Marrying Mozart

Written by Stephanie Cowell
Review by Teresa Basinski Eckford

In 1842 Salzburg, Sophie Weber reflects on her family’s friendship with Wolfgang Amadeus Mozart. They first meet in Mannheim in 1777, where he falls in love with her sister Aloysia. During the years following, their paths criss-cross as the Webers and Mozart move from city to city pursuing their musical careers. Aloysia breaks Mozart’s heart, but the friendships endure. This, despite his parents’ best efforts to discourage his involvement with the Weber family. Though Mozart’s heart remains loyal to Aloysia, at some point he starts to see Constanze in a different light, leading to a new romance.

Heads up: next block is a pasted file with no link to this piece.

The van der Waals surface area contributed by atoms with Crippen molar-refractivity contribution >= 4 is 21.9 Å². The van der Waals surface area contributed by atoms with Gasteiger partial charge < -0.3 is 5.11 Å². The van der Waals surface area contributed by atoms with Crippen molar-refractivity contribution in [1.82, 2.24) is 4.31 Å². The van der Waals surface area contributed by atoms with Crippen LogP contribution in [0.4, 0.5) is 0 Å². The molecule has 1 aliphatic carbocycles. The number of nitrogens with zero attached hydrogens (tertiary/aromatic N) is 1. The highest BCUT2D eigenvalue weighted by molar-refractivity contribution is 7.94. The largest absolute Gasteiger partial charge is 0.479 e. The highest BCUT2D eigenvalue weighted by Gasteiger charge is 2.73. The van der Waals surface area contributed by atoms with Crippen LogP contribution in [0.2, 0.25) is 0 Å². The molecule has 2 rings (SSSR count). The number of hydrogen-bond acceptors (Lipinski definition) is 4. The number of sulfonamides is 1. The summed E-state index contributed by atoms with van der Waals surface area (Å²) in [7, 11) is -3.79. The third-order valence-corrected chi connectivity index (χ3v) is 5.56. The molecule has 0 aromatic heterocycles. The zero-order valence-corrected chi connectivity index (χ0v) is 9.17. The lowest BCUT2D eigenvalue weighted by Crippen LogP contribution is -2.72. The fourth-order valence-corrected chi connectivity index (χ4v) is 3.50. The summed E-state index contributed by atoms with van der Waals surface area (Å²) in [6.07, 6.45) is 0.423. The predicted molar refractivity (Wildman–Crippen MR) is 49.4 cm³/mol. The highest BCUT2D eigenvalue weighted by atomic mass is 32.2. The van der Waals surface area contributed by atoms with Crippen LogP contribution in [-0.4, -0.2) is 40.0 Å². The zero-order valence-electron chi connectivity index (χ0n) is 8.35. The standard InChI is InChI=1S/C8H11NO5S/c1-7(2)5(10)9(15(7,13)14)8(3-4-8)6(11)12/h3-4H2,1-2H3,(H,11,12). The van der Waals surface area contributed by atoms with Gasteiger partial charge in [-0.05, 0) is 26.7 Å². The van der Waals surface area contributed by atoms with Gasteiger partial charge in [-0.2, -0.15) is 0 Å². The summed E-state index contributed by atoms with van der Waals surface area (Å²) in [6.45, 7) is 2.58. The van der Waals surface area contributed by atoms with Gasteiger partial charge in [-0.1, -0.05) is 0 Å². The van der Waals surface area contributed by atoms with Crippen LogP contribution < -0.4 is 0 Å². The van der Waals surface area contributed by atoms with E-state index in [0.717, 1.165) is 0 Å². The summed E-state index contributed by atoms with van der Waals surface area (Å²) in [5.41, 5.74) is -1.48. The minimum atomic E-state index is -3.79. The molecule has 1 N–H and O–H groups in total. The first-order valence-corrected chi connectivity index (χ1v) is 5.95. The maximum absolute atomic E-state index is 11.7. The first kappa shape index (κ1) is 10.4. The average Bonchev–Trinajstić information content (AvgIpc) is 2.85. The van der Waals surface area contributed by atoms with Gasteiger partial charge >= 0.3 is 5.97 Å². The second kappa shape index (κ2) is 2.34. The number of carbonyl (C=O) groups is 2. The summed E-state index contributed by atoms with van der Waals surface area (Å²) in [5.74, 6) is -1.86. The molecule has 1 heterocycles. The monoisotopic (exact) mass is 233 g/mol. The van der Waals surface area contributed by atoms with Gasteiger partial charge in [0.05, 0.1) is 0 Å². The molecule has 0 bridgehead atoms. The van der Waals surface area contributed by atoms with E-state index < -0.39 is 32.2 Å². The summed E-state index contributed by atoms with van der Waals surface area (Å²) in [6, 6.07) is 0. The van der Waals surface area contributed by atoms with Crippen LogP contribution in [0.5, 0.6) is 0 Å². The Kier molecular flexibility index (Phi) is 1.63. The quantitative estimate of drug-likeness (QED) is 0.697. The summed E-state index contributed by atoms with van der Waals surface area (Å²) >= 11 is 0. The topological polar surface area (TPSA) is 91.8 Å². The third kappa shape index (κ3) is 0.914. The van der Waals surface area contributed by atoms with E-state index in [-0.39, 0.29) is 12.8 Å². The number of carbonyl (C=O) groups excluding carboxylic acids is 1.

Marrying Mozart is Stephanie Cowell’s fourth novel. A singer herself, she brings a unique perspective to the story of Mozart and the Weber girls. Her elegant prose weaves a gentle spell that whisks the reader back to the 18th century. Mozart’s early career comes vibrantly to life as he struggles to make a name for himself while resisting following in the footsteps of his father, bound in servitude as church musician to the Archbishops of Salzburg. The Weber girls’ efforts to launch their singing careers are covered in equal measure.

Ms. Cowell’s recreation of the period is seamless and full of rich detail, while her central characters draw the reader into their stories. The various plots are woven into a tale that ripples along at an easy yet compelling pace. Occasionally we see glimpses of Sophie as she recites the tale, the lone survivor living on her memories.

Without a doubt, this is one of the best books I have read in the last year. Ms. Cowell does for Mozart and the Webers what Sandra Gulland did for Josephine and Napoleon. I highly recommend this enchanting novel.